A stable scapular aids the stability of the shoulder as this encourages the rotator cuff muscles, as mentioned above, to work efficiently and effectively. This works in reverse also – if the scapular is unstable, this could lead to an unstable shoulder and the potential risk of injury.
Imagine building a house, you need your foundations first to make a stable house. Imagine our shoulder blades are the foundations and our shoulder is the house. If the foundations fail, how do you expect the house to stay standing?
To keep our shoulder blades stable, we have a multitude of muscles that act as stabilisers to keep this floating bone in place.
- Serratus anterior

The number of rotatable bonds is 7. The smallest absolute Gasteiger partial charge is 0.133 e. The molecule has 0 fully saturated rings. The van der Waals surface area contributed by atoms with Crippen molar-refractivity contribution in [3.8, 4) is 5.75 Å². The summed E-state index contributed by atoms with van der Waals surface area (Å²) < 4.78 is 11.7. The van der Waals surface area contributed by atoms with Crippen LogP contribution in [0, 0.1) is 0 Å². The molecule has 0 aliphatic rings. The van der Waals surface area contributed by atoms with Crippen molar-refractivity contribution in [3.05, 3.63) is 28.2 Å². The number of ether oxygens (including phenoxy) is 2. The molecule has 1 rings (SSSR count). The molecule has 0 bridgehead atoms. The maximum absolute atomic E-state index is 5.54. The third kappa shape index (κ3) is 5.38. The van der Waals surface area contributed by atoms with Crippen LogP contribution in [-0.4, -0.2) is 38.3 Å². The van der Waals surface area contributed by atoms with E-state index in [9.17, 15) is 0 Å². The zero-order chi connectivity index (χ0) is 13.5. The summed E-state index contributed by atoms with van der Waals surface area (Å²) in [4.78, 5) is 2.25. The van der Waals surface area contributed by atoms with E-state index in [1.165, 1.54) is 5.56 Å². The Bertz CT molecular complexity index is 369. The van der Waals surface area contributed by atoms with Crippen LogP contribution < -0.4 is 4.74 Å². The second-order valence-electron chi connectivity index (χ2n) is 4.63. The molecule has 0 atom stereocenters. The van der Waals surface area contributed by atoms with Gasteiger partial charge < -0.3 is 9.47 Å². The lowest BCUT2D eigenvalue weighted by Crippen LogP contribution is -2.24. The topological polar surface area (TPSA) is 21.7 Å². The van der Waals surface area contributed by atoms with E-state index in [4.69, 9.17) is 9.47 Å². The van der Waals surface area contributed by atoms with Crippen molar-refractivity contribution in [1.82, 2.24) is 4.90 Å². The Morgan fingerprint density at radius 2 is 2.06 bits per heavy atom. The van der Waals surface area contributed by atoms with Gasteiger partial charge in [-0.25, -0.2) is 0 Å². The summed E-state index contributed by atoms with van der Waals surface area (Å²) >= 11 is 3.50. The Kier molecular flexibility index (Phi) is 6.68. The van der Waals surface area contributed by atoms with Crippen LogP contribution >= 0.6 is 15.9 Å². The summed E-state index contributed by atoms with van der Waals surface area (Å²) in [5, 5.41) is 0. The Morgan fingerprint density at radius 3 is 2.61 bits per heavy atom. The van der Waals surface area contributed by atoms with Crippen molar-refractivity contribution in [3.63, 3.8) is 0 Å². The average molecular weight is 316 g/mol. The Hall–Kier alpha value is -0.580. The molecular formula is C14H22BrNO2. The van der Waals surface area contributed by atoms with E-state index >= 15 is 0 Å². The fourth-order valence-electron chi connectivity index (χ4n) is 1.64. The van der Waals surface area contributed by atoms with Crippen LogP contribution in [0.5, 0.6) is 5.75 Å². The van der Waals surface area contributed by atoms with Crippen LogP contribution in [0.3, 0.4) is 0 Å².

- Rhomboid major & minor
- Levator scapulae
When suffering from weak or dysfunctional scapular control, the two most common muscles to switch off are:
- Serratus anterior
- Lower trapezius
This causes scapular instability which is estimated to be seen in 100% of shoulder instability problems (Kibler et al., 2013) therefore, showing a clear link between scapular stability and shoulder stability.
Weakness of scapular stabilisers?
Weakness of scapular stabilisers is equal to increased stress on the anterior (front) aspect of the shoulder leading to increased chances of rotator cuff impingement (Brooks & Cressey, 2013). Due to the weakness of scapular stabilisers, this alters the shoulder biomechanics affecting the following
- Abnormal stress to anterior capsular structures
- Increased rotator cuff compression
- Decreased neuromuscular activity of the shoulder (Paine et al., 2013)